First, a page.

Now turning to our operating performance, Slide 6 of our presentation, the company generated negative EBITDA of $30 million, $85 million less than for the previous quarter. After taking account of inventory devaluations and restructuring costs, EBITDA was a break even down $64 million from the third quarter.

Now looking at each of our business segments in turn; Slide 7 for the lumber segment. The lumber segment had an EBITDA loss of $24 million in the fourth quarter of 2008 compared to EBITDA of $15 million in the previous quarter. Affecting comparability are restructuring, severance and closure costs which were $1 million higher in Q4 and an inventory devaluation of $9 million related to the prior period, principally reflecting falling prices at the end of the quarter.

When these items are adjusted out of EBITDA, there was a $30 million quarter over quarter deterioration. This change was primarily driven by lower average SPF and southern yellow pine lumber prices, partially offset by the weaker Canadian dollar and a positive adjustment to the lumber export tax of $11 million.

More specifically, the average price for the benchmark SPF 2X4 in Canadian dollar terms went from $274.00 to $230.00 per 1,000 board feet. Our log and conversion costs per unit of production changed quarter over quarter.

Turning to the panel segment on Slide 8, the panel segment had an EBITDA loss of $11 million in Q4 compared to a break even result in the third quarter of 2008. Items affecting comparability included restructuring and severance costs that were $4 million higher in the fourth quarter and the devaluation of log inventory which was a $2 million expense in the current quarter compared to a $3 million recovery in the prior quarter.

When these items are adjusted out there was a $1 million reduction in EBITDA versus the third quarter reflecting steady prices on a Canadian dollar basis.

As a reminder, at the end of the quarter, neither Tackama plywood or Polar Board OSB were operating and currently our only producing facility is the Peace Valley wood plant of which we own 50% but as we speak, that facility is on market related curtailment.

Now turning to the pulp and paper segment on Slide 9. The results reported for the pulp and paper segment include Canfor's Taylor pulp mill combined with Canfor Pulp Limited partnership. Fourth quarter EBITDA was $9 million and was down $36 million compared to the third quarter, principally owning to reduced shipments as a results of shortage in demand, market curtailment, scheduled maintenance down time and lower realized prices.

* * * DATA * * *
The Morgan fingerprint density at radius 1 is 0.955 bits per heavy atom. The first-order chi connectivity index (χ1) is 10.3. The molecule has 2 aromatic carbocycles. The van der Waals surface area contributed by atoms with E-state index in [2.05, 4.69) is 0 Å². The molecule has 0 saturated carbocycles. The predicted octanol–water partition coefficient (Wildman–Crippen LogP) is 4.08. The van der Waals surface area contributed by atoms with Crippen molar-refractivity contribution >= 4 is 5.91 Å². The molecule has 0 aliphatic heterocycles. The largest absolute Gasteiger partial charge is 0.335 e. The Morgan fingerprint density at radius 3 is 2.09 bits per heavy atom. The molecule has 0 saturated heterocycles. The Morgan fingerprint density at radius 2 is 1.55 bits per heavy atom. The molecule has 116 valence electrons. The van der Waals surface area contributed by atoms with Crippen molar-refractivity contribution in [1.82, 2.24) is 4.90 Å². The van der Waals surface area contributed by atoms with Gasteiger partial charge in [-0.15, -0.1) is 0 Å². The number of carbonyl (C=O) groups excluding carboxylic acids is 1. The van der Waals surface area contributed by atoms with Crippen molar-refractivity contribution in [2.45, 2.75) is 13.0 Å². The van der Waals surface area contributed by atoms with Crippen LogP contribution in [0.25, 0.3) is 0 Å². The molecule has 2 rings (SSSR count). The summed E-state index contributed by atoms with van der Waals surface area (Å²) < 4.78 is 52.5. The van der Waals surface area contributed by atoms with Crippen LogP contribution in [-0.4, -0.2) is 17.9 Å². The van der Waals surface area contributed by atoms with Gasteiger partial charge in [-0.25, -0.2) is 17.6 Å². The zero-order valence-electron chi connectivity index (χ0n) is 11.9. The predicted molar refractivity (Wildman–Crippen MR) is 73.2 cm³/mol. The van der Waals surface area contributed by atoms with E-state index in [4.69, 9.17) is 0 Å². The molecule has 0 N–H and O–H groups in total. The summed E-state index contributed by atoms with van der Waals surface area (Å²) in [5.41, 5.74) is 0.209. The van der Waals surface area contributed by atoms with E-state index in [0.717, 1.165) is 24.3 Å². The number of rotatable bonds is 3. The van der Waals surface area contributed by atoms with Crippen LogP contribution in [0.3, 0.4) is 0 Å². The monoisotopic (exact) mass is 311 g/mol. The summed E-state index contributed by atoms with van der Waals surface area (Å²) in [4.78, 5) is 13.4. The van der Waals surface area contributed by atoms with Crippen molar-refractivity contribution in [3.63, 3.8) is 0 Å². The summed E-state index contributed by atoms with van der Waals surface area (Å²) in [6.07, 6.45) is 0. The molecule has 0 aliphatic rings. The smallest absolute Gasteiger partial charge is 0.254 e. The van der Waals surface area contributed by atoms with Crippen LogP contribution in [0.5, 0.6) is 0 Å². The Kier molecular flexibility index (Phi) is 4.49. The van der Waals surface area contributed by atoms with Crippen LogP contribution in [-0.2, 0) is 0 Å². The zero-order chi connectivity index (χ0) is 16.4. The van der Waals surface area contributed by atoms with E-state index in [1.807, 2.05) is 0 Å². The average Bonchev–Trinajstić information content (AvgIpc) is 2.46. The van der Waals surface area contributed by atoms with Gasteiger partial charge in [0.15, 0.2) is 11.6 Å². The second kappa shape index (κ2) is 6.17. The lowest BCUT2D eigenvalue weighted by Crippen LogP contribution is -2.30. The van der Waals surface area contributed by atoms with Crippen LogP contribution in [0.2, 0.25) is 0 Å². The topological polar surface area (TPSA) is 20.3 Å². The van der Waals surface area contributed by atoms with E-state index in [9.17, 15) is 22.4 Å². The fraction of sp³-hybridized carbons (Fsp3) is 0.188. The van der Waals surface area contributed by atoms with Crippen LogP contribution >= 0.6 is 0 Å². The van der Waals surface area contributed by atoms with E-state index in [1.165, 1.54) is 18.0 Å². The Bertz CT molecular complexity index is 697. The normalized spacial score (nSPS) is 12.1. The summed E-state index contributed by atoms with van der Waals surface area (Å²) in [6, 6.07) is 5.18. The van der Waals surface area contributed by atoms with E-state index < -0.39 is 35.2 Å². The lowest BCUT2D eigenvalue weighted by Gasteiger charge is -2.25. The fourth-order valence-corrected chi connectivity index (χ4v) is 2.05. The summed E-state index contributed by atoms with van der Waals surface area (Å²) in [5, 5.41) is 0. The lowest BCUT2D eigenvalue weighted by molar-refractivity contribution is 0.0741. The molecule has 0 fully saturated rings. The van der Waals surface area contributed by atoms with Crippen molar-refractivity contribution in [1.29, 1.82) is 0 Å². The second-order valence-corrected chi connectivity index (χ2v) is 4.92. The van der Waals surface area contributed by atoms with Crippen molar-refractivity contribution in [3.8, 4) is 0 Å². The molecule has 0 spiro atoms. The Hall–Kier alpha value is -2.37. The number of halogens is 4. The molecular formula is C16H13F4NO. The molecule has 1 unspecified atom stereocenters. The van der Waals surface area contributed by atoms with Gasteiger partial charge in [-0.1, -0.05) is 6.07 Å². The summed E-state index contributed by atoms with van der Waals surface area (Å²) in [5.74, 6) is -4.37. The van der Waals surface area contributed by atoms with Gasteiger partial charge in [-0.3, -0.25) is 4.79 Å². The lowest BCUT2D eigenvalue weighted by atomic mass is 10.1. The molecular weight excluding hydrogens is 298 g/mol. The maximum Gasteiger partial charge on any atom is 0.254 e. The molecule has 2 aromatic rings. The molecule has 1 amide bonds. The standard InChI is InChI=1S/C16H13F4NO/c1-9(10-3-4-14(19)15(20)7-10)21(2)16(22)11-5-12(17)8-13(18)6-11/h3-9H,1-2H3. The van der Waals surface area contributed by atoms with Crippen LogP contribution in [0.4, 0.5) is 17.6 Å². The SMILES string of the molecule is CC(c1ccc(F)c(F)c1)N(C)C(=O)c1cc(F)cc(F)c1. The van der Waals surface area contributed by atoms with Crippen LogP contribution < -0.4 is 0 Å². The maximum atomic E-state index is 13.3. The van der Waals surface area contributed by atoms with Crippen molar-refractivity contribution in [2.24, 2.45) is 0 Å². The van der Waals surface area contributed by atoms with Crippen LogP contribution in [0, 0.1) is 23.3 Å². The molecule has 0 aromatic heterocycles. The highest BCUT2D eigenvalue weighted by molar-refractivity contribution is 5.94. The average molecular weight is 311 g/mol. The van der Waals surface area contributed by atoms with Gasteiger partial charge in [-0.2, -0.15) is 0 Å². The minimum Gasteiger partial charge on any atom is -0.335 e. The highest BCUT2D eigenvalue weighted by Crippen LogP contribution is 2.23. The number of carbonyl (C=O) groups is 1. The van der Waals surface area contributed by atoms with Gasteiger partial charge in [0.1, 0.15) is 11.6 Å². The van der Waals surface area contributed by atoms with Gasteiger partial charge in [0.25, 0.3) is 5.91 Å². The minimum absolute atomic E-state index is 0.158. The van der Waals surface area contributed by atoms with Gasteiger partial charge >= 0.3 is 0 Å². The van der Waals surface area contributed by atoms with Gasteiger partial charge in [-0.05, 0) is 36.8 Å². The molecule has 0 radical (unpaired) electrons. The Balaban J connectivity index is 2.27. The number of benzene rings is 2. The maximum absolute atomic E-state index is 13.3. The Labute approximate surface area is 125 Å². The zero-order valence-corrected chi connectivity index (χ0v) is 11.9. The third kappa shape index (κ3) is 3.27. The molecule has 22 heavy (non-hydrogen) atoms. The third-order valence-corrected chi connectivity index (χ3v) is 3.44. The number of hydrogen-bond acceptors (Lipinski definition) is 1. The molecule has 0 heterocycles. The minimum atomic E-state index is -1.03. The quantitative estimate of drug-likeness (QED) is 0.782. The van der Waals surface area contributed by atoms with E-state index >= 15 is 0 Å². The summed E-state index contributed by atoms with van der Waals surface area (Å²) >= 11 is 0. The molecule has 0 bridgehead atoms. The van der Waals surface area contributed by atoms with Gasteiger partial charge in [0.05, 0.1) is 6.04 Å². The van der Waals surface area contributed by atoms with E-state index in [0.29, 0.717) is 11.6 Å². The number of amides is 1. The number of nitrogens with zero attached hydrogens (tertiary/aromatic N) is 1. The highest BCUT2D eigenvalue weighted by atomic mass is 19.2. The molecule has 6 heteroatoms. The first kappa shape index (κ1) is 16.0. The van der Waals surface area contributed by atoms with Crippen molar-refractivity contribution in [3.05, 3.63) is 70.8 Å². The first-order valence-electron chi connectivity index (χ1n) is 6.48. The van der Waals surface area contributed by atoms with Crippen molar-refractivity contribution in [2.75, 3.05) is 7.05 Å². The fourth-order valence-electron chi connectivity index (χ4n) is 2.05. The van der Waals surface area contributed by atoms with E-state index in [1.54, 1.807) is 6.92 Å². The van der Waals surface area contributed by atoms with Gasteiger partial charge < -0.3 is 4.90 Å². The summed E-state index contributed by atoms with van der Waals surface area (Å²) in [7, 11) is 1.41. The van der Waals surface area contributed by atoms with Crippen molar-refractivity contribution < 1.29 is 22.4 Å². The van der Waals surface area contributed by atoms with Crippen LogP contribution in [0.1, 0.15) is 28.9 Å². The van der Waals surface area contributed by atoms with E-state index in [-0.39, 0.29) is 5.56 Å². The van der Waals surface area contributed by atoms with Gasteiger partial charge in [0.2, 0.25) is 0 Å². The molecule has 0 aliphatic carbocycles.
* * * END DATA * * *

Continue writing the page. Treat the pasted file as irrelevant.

Results for Canfor Pulp Limited partnership of which we own 50.2% were discussed in Canfor's pulp income funds news release and conference call earlier this week.

Capital spending in the fourth quarter was $22 million which was comprised of $9 million for the solid wood business and $13 million for Canfor Pulp. We are reviewing our 2009 capital spending plans carefully and depending on market conditions, plans that we may invest up to $80 million in both replacement and improvement projects in our lumber business which will be partially funded by insurance proceeds.

At the end of the fourth quarter, Canfor had cash of $262 million and unused lines of credit of $413 million. This excludes cash held in asset backed commercial paper that has been reclassified as long term investments.

No debt repayments were made in the fourth quarter. In 2009, there are debt repayments on March 1 and April 1 totaling $137 million U.S. dollars. We will make these payments from our cash reserves.

Our net debt to capitalization at the end of December was 15% on a consolidated basis and 7% for Canfor excluding CTLC.